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Journal Club: Medical cannabis for headache and migraine

Grow Pharma explores the latest research around medical cannabis for headaches and migraines.

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Journal Club: Medical cannabis for headache and migraine

Estimated reading time: 3 minutes

Issue six of the Journal Club, published by Grow Pharma, explores the latest research around medical cannabis in managing headaches and migraines.

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For this edition of the journal club, the focus is on headaches and migraines. 

Recently, Poudel et al [1] published a comprehensive review of the literature evaluating the potential role of medical cannabis in managing headaches and migraines. In its conclusion, the authors stated that the data is “encouraging”, with “beneficial long-term and short-term effects” and comparatively fewer adverse events being reported. In this issue of the Journal Club, two of the most recent trials discussed in the review are highlighted.

The first study is a cross-sectional trial aiming to investigate the association between medical cannabis (MC) treatment and migraine frequency. 145 migraine patients were included with a median MC treatment duration of three years.

Migraine index disability scale (MIDAS), headache impact test (HIT-6), and Pittsburgh sleep quality index (PSQI) questionnaires were used to assess outcomes. Since initiating MC, 61 per cent of patients reported a >50 per cent decrease in monthly migraine attacks (“responders”), with the remainder considered “non-responders”.

Overall, responders reported lower current migraine disability, less negative headache impact, lower rates of opioid and migraine medication (triptans) consumption, and improved sleep compared to non-responders.

However, due to the study design, it is not possible to determine whether improved sleep quality was due to the decrease in migraine attacks or directly due to the MC treatment effect. In summary, this study showed that MC treatment resulted in long-term reduction of migraine frequency in the majority of patients, and this was accompanied by lower intake of antimigraine medications.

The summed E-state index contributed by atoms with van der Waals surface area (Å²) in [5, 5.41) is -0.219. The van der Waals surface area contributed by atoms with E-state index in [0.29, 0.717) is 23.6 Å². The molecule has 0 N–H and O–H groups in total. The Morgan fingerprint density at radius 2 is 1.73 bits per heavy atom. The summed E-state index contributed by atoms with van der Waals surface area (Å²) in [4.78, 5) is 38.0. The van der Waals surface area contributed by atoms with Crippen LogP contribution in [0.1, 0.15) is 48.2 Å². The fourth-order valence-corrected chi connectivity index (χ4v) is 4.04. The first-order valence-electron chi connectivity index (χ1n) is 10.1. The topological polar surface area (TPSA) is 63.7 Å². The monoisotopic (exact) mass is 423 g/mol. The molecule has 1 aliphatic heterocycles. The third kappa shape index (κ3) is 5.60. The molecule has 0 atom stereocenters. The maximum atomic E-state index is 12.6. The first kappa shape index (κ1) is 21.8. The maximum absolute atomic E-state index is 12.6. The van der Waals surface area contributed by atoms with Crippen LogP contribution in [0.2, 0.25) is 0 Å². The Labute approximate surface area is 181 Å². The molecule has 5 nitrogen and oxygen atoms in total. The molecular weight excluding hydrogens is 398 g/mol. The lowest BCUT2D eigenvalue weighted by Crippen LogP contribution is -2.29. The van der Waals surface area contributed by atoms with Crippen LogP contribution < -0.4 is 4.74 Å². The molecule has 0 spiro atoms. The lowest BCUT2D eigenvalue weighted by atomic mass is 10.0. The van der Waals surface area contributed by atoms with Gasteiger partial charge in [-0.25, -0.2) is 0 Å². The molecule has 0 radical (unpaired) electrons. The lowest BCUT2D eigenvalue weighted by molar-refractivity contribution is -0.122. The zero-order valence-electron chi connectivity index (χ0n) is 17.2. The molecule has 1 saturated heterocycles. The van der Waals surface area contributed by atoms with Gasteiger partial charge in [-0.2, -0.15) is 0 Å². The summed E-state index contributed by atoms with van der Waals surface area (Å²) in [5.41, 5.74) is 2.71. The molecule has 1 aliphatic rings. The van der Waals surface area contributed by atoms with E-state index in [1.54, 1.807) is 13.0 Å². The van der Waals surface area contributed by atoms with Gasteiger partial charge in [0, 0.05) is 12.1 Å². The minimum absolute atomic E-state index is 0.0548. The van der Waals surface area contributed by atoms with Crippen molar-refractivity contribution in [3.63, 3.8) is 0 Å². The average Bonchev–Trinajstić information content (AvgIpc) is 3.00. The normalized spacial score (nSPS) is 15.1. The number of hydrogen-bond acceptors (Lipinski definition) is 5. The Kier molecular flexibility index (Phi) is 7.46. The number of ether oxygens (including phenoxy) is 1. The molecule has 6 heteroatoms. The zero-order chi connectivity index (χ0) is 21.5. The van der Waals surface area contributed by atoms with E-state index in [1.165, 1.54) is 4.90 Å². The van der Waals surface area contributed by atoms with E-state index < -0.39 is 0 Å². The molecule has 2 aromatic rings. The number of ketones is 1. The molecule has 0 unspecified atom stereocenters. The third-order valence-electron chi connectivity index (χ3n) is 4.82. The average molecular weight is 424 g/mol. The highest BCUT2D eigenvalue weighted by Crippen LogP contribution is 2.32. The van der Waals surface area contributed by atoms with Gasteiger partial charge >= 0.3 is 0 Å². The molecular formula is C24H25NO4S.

The second study utilised the Strainprint app to track the impact of cannabis usage on headache and migraine severity and frequency. In total, 12,293 sessions where cannabis was used to treat headache and 7,441 sessions where cannabis was used to treat migraine were analysed.

Patients reported reductions in headache and migraine severity in 88-90 per cent of sessions, with a mean decrease of 47.3 per cent and 49.6 per cent for headaches and migraines, respectively. Interestingly, although cannabis reduced migraine severity regardless of the type, dose, THC, or CBD content, reductions in headache severity were significantly greater with concentrates than with flowers.

Furthermore, reductions in headache ratings diminished as a function of time/cannabis use, suggesting tolerance may develop with repeated use. In contrast, time/cannabis use was unrelated to change in migraine ratings, suggesting that cannabis remains an effective treatment for migraines with repeated use.

In summary, cannabis reduced self-reported headache and migraine severity and frequency in the majority of patients. Further research should aim to determine the optimal delivery method, dose, and strain for managing migraines and headaches with medical cannabis.

For an up-to-date overview of medical cannabis research in headache and migraine treatment, refer to Poudel et al1

If you are a doctor and would like to discuss either of the clinical papers featured in this edition of the journal club or the broader medical cannabis literature, please reach out on [email protected]

Read more from the Journal Club on endometriosis, sleep and insomnia and chronic pain 

References:
1 Poudel.S et al. Medical cannabis, headaches, and migraines: a review of the current literature (2021). Cureus 13(8):e17407

 

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